The acting challenge was that on our tight schedule, we usually only had a few takes of each set up, sometimes one. There’s a scene at the beginning of the movie where I’m talking at a bar. It’s a four page scene and we had run out of time, and the bar owner was standing impatiently behind the camera, trying to wrap us up. On top of that, I had just thrown up from chugging fake beer over and over again in the previous scene. We had to nail my coverage in one take. That was a challenge.

Zach Green: There’s no denying that it’s generally very taxing to wear that many hats throughout a film’s life. It doesn’t leave you with many opportunities to recharge. I’ve heard plenty of times that it’s a director’s job to shield an actor from the awareness of everyday project stresses so they can focus on the acting, and then it’s a producer’s job to shield the director from those same stresses so they can focus on directing. When you wear all those hats, you leave yourself unshielded to a lot of those things that you probably should be shielded from. Luckily, we had an amazing cast and crew, and while there was always plenty to fret about within all those jobs day to day, it wasn’t nearly as fraught as it could have been. That helped keep things from getting too daunting or exhausting. The cast and crew we had are largely to thank for that. But yes, hopefully in the future, we won’t have to wear nearly as many hats to get something made as we had to wear this time around.

PH: How did you navigate these challenges?

Devin O’Rourke: You just have to keep moving forward. You have to believe that you’ll get to the finish line. That’s something that’s great about Zach. He’s always moving forward, staying positive, and looking for solutions. I try to embrace that too.

You also have to learn to adapt and accept some of the cards you’re dealt. Like when we had a hailstorm arrive on us out of nowhere in the middle of shooting. Alright, how do we make this make sense in the story? Instead of viewing it as an obstacle, how can we use it to our advantage?

Zach Green: I think a lot of this project required a certain relentless tenacity, focus, and enthusiasm to survive and keep moving forward. I think the inability for this project to get lost in the shuffle of other everyday occurrences that were put on pause throughout Covid afforded us that extra focus and mental capacity to stay on track and not get discouraged. There wasn’t much else for us to turn toward or distract ourselves with when times got tough or complicated. We could only keep pushing forward, which at the time sounded more appealing than confronting our boredom or trauma surrounding the terrible pandemic among us. Even in the hard times, it felt like there was more enthusiasm surrounding this project than in nearly anything else going on during lockdown, and so in a very weird way I have that time to thank for giving me the gumption to not find a reason to give up on this. That, and it’s also VERY helpful to have a co-creator and collaborator like Devin, who was just as unwilling to walk away from this as I was. A ‘I won’t blink if you won’t blink’ mentality, that I believe egged both of us on further than we would have gotten by ourselves.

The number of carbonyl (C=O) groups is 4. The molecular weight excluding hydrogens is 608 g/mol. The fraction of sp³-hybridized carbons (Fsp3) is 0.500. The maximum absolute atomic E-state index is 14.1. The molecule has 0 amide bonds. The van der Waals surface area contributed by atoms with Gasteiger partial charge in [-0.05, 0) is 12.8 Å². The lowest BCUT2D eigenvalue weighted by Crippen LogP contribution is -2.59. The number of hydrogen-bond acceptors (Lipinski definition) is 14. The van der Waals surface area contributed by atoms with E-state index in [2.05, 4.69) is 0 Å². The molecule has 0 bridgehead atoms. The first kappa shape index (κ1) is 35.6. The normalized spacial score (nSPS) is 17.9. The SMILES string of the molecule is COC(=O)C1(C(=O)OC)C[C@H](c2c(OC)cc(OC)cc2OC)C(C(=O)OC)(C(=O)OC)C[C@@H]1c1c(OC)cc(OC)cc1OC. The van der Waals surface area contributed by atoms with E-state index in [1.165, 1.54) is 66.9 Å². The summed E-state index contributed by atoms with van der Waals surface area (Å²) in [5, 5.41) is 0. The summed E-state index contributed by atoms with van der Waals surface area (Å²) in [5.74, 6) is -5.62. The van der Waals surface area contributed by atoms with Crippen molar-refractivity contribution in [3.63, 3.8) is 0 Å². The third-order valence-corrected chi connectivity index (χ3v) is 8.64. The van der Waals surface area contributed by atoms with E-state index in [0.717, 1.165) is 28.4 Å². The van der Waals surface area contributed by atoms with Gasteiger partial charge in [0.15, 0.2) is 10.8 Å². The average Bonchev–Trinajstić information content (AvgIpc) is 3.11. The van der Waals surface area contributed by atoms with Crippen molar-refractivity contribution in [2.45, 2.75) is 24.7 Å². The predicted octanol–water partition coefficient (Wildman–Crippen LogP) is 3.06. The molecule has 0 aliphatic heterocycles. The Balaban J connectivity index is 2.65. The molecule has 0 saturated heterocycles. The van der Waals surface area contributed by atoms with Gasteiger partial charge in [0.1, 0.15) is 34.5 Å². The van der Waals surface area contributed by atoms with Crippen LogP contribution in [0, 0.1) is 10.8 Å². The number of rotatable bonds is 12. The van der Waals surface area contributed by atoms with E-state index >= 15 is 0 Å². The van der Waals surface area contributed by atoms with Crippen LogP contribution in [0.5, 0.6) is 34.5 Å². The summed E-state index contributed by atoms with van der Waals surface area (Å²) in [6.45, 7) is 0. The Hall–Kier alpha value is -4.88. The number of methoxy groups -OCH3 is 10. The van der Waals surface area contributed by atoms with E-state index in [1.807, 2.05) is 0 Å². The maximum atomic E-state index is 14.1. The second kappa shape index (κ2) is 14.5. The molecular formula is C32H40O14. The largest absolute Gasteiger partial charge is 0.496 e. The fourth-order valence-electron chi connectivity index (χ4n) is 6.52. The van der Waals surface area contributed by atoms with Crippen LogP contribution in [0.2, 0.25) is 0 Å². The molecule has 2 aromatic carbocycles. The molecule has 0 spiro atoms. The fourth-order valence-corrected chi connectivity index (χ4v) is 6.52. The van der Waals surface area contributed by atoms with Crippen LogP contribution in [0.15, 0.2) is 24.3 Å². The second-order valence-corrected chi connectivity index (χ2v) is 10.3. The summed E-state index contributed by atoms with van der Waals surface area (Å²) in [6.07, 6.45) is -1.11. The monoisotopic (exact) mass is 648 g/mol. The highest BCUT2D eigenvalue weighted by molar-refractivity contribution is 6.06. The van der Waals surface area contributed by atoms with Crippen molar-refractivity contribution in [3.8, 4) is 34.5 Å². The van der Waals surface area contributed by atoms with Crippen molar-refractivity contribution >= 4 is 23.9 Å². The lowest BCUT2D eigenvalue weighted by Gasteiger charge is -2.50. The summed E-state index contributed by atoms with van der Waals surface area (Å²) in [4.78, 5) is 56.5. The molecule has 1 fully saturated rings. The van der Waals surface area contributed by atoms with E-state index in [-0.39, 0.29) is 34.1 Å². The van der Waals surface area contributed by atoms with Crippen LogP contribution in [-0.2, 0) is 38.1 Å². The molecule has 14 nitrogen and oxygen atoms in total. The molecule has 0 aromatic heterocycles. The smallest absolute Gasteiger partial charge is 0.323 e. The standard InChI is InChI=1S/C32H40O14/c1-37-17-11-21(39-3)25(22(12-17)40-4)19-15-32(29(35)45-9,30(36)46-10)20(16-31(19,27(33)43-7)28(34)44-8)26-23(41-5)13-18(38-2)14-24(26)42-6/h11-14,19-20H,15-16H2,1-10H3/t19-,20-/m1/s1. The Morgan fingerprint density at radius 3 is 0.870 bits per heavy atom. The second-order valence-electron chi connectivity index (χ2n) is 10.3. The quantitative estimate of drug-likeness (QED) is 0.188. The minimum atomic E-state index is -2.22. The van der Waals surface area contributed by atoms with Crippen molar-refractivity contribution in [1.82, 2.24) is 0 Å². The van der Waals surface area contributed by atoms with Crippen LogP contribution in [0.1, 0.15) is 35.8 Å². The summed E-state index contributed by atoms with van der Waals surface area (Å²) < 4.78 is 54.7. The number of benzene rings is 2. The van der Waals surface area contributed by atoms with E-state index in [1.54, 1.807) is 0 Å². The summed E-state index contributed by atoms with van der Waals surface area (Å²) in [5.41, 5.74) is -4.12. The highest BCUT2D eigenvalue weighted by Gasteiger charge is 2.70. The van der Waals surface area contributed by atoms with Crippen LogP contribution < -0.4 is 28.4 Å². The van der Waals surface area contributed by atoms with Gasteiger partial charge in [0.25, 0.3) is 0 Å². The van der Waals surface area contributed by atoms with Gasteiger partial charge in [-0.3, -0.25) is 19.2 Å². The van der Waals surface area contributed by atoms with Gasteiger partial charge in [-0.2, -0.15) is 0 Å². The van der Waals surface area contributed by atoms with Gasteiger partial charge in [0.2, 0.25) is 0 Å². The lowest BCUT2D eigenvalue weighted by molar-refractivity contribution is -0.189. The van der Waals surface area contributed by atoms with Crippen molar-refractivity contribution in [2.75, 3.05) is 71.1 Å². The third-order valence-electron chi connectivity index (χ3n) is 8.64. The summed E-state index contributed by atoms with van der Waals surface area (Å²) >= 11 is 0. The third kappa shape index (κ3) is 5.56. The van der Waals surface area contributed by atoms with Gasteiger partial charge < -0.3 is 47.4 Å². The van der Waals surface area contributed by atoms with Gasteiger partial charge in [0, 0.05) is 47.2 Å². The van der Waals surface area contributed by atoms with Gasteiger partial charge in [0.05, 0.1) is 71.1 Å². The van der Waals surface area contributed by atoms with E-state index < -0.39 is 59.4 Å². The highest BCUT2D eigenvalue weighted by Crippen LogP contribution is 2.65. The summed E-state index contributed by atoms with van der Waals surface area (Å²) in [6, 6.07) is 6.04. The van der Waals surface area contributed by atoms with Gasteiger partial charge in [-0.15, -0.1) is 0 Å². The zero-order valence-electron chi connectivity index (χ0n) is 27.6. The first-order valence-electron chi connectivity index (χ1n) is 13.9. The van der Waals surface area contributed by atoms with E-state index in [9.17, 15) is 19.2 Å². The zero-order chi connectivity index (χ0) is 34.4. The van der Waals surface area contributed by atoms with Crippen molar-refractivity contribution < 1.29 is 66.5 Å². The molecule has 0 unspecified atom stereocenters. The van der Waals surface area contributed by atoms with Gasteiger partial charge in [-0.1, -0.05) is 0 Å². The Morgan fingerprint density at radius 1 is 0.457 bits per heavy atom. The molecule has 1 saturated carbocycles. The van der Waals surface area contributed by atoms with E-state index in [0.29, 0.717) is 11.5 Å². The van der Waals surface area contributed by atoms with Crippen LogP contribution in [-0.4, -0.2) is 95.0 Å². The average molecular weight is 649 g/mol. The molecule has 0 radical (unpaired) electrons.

PH: Can you talk about your collaborative approach to writing — which involved utilizing your acting and improv backgrounds to record improvisations of scenes and extracting the best bits to shape the final dialogue?

Devin O’Rourke: We would each separately write our version of an outlined scene, compare versions and consolidate into one draft. Then we’d get together, hit record on a voice memo, sometimes video, and read our draft as written, then try some improv, still hitting the same beats, and then rewrite again with that stuff in mind.

Eventually we brought Brian and Chris in for the first table read. We were writing with them in mind, but hearing them read the lines for the first time helped us lock in on their characters more.

Zach Green: Our writing and performing process is about openness, trust, and giving each other freedom to explore ideas. We wrote this during lockdown, and as a result we were never in the same room looking over each other’s shoulders writing it. It was much more ‘let’s both separately take a whack at this chunk’, no expectations, let the other person surprise you with jokes and concepts, see how they respond, and then pick our favorite pieces between the two versions. At no point was any of this ego-driven; we just wanted the best version of each scene. We both also value improv sessions to help inform the writing. We’d meet up in my backyard and just improv through the beats of a scene multiple times, recording the audio, and using our favorite deliveries to ultimately inform the script. And then while shooting we also remained open to discovery of new lines or choices on the day.

PH: What sort of prep went into this project? How did you plan each scene?

Devin O’Rourke: While our writing and performance style can be sort of loose, we knew that with our budget and schedule so tight we had to be extremely prepared. A lot of the pre-production involved Zach huddling with our DP, Jordan Black, to create storyboards and shot lists, and our AD, Soslan Zangiev, to figure out our shooting schedule. Our producer, Jill V. Dae did an incredible job handling a lot of the logistics of our set, our lodging, catering, etc, which really made it easy for the cast and crew to succeed.